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Tuesday, October 13, 2015

What Is Job One?

An atheist who calls himself “Pointman” is infuriated that Christians do not make it our first order of business to take a public stand against the devastating effects of climate change activism in third world countries.

He provides considerable evidence that the efforts of environmental extremists, far from helping, are actually hurting the poorest of the poor. Western nations threaten to withhold foreign aid from countries that permit the use of DDT, so millions in those countries die of malaria. Changes in North American laws under pressure from environmental lobbyists incent farmers in developing nations to grow profitable biofuel crops rather than food staples, leading to price increases of up to 75% in basic foods, and resulting in food riots, starvation, malnutrition and death.

Notwithstanding his penchant for hyperbole, Pointman may well be right.

Raging and Thundering ...

I’d link to his site, but the language is such that you can rarely get through a paragraph without cringing, so I’ll just provide a comparatively laid-back representative sample. In this brief rant, Pointman condemns Christian leaders:
“Don’t tell me why god allows such things because there can be no reason, don’t bother debating god’s existence with me or his mysterious ways, just tell me why as a human being and a supposed man of god with some influence, you aren’t standing in your pulpit at every opportunity, raging and thundering to your congregation against such an obscene and preventable waste of human life and worse still, allowing that inhumanity to grind on day after pitiless day without doing a single thing about it.”
Ouch.

... At Every Opportunity

I don’t have a pulpit. I’ve got a little internet platform where currently a few hundred people may read our more notable posts. But it’s still a platform and a place where we can share the things we see as most important.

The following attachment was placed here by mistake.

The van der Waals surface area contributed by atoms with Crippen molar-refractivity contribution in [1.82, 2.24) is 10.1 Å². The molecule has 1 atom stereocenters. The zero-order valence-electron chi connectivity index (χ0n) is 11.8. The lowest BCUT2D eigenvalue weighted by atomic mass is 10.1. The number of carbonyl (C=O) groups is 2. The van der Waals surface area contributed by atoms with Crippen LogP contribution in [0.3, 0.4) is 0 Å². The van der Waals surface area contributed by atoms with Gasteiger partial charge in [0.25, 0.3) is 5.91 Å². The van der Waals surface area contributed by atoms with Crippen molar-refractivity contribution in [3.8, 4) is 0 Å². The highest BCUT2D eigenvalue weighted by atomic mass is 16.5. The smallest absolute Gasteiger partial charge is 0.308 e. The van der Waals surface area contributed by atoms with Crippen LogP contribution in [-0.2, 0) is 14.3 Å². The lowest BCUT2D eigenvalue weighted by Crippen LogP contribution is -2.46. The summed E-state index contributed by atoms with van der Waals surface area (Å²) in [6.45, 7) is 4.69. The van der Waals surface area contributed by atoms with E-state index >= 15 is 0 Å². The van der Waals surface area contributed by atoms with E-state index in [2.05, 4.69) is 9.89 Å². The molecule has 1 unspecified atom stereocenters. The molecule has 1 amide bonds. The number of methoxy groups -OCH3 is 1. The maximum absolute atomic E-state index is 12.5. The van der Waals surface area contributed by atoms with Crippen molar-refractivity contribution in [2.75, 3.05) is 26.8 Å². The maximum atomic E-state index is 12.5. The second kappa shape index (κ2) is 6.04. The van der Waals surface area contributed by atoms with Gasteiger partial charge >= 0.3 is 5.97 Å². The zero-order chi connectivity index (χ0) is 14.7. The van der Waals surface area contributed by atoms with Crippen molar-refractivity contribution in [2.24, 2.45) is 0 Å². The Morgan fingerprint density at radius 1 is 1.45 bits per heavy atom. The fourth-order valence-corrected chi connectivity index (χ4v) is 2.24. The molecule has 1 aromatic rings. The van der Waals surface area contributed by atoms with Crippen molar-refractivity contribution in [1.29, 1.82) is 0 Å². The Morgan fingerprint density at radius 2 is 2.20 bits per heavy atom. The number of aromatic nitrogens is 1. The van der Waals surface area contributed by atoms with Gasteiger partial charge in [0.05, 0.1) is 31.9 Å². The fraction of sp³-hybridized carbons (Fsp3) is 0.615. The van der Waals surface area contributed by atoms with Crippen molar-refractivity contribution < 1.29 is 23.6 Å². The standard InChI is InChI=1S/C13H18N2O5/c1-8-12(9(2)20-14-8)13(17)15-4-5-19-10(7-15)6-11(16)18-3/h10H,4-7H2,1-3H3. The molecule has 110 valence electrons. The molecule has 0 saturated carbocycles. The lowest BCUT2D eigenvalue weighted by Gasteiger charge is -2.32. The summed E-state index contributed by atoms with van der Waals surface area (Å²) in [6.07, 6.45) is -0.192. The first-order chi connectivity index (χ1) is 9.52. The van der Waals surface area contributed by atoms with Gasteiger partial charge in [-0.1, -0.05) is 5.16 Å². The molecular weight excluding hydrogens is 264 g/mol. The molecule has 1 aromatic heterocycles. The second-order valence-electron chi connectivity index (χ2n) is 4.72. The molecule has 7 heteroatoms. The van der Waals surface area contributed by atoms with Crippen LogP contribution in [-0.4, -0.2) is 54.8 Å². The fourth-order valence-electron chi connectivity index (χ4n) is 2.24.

But I must confess that while we have touched on the subject of giving from time to time, while we attempt to set out the teaching of scripture about caring for the poor, and while I have certainly opined on occasion about the wrongs that result from imprudent government, environmental obsessions and greed … and while I even agree with much of what Pointman and others are saying, I do not plan on “raging and thundering” about such things in this forum at every opportunity.

The Nature of Our Mandate

That’s not because I despise the poor. I hate the idea of anyone starving. I certainly don’t get up in the morning aiming to make the situation of people in developing countries worse and the thought that some of the things from which I benefit in North America cause harm to others — even when that harm is indirect and unintentional — is cause for real regret and soul-searching. Having lived in a third world country as a child, I have seen poverty close up even if its causes were opaque to me at the time.

But I don’t make eliminating poverty my number one priority every day because my Lord and Saviour didn’t. I am merely following his lead.

Why did the Lord Jesus send his disciples into the world to make more disciples and to teach them to observe everything he had commanded? Why send them — and, by extension, every follower of Christ thereafter — to preach the gospel? Why not send them to make sure the poor are fed and justice is done?